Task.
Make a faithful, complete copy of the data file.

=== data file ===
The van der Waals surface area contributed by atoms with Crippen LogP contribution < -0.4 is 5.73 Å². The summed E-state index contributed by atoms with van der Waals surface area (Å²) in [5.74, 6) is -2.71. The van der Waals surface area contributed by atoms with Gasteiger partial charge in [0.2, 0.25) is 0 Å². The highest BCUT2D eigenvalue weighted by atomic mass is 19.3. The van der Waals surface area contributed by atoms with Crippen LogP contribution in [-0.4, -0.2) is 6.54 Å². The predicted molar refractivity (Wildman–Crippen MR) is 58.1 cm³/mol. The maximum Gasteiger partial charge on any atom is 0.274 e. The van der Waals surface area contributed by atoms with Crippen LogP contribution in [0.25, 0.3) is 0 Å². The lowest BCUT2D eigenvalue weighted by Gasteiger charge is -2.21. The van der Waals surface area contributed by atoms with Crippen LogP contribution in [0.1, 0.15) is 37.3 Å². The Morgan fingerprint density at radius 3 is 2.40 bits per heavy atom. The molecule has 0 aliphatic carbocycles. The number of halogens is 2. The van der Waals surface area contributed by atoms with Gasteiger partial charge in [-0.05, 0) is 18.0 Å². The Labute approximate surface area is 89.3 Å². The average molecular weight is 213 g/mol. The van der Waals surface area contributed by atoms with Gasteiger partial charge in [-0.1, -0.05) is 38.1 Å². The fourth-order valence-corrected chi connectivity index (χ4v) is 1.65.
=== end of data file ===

The van der Waals surface area contributed by atoms with Crippen LogP contribution < -0.4 is 5.73 Å². The summed E-state index contributed by atoms with van der Waals surface area (Å²) in [5.74, 6) is -2.71. The van der Waals surface area contributed by atoms with Gasteiger partial charge in [0.2, 0.25) is 0 Å². The highest BCUT2D eigenvalue weighted by atomic mass is 19.3. The van der Waals surface area contributed by atoms with Crippen LogP contribution in [-0.4, -0.2) is 6.54 Å². The predicted molar refractivity (Wildman–Crippen MR) is 58.1 cm³/mol. The maximum Gasteiger partial charge on any atom is 0.274 e. The van der Waals surface area contributed by atoms with Crippen LogP contribution in [0.25, 0.3) is 0 Å². The lowest BCUT2D eigenvalue weighted by Gasteiger charge is -2.21. The van der Waals surface area contributed by atoms with Crippen LogP contribution in [0.1, 0.15) is 37.3 Å². The Morgan fingerprint density at radius 3 is 2.40 bits per heavy atom. The molecule has 0 aliphatic carbocycles. The number of halogens is 2. The van der Waals surface area contributed by atoms with Gasteiger partial charge in [-0.05, 0) is 18.0 Å². The Labute approximate surface area is 89.3 Å². The average molecular weight is 213 g/mol. The van der Waals surface area contributed by atoms with Gasteiger partial charge in [-0.1, -0.05) is 38.1 Å². The fourth-order valence-corrected chi connectivity index (χ4v) is 1.65.